An Interview with Julie Felix
Julie Felix has been a very welcome fixture at the Glastonbury Goddess Conference for at least seventeen years but I’ve been a fan of her music since the 1960s, so couldn’t wait to interview her for Goddess Pages.
Curious, first, about her early life, I asked Julie about that. She told me that she remained a devout Catholic until her late teens and in fact remembers seeing Loretta Young play a nun in Come to the Stable, which came out around 1949. Loretta Young got an Oscar nomination for her part; Julie decided she wanted to be a nun. Fortunately, that didn’t last too long!
“Music is like breathing to me”
Had she, I wondered, been stage-struck when young? Julie told me she still has her precious autograph book from those days, with signatures from the likes of Marilyn Monroe and Ronald Reagan. Certainly, her early life was spent surrounded by music; her father was in a Mariachi band and her mother always singing. But Julie was more interested in acting – on the stage, not in movies; she was a theatre major at college, where she once played Juliet.
But music was always there, even though Julie had no thoughts of becoming a musician, despite having sung in Hollywood coffee shops while still a student, even despite someone like Dave Crosby being a fan in those days. “Music is like breathing to me”, Julie told me. “It is just my life, and always has been.” She has had one of the longest and most successful careers in folk music ever, and never did learn to read music. Now, in her late 70s, Julie still appears in folk clubs and much larger venues to this day, with more gigs planned this year and a London birthday concert in June 2018… Julie will be 80!!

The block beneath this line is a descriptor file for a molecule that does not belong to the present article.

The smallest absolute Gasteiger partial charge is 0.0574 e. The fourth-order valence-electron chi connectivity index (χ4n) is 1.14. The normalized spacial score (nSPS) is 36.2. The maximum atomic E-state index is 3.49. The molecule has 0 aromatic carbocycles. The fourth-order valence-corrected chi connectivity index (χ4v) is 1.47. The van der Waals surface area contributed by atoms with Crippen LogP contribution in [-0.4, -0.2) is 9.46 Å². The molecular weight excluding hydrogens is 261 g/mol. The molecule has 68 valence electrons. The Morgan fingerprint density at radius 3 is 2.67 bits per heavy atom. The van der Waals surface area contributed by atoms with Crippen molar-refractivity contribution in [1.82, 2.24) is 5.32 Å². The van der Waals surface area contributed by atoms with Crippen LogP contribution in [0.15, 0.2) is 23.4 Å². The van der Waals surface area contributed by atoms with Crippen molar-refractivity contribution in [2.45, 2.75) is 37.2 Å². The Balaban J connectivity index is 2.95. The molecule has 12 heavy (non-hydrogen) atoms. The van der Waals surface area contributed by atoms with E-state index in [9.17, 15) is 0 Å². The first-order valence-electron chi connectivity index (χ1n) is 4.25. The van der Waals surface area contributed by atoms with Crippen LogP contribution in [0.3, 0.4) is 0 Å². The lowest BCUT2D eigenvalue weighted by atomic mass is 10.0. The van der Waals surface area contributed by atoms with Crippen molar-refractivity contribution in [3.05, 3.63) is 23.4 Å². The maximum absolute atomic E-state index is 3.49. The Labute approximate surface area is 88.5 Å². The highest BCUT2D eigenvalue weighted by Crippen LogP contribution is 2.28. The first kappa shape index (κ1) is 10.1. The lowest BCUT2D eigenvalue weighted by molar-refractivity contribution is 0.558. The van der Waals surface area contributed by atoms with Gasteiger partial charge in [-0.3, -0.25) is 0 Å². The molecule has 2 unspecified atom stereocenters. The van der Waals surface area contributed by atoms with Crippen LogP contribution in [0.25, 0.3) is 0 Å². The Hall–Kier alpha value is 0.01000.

Europe and adventure
After graduating from the University of California Julie left for Europe and adventure. “It took two weeks to cross the Atlantic by sea”, she told me. Eventually landing in Greece, Julie was lucky enough to see Maria Callas in Medea, and of course it was on the island of Hydra where Julie met Leonard Cohen for the first time. He used to borrow her guitar to sing, but was mainly there to write. “I remember the pages of his book once blew out of the window, and how we both scrambled through the dusty streets to retrieve them.”
“I loved Greece”, she added. “The landscape reminded me of Mexico: the colours are so similar.” Before leaving to travel through Europe, Julie was an extra in Jules Dassin’s Phaedra, which starred Melina Mercouri in the title role.
The next part of her travels included Paris, Ibiza and Munich, where Julie sang Mexican songs in restaurants and hotels. “I didn’t have much political awareness at this point”, she told me. Later, she was invited to sing in a London folk club – “lots of Woody Guthrie”, she remembers. Someone made a tape of her and Julie was signed by Decca – the first folk singer ever signed on a major record label. “They didn’t know where to place me”, Julie reminisced – it’s only by chance I was included in the popular music category at Decca, since before the 60s all folk music was of an historical and classical nature. It was finally decided that I was a popular singer and not a classical one.”
Julie and the BBC
There were early TV appearances, too, notably on the Eamonn Andrews show where Julie played her first single, Someday Soon, and she was asked back the following week by popular demand. In a stroke of good fortune, Julie met David Frost in a lift at Kings Court North on the Kings Road, Chelsea. “He was living on the 5th floor and I was staying with my friend Val on the 3rd floor”, Julie added. “He introduced me to Jimmy Gilbert. They were going to use a jazz singer on the new show they were planning, but eventually chose me to be the resident singer of The Frost Report”. This, of course, was the programme which contributed to Julie becoming a household name in the mid-60s.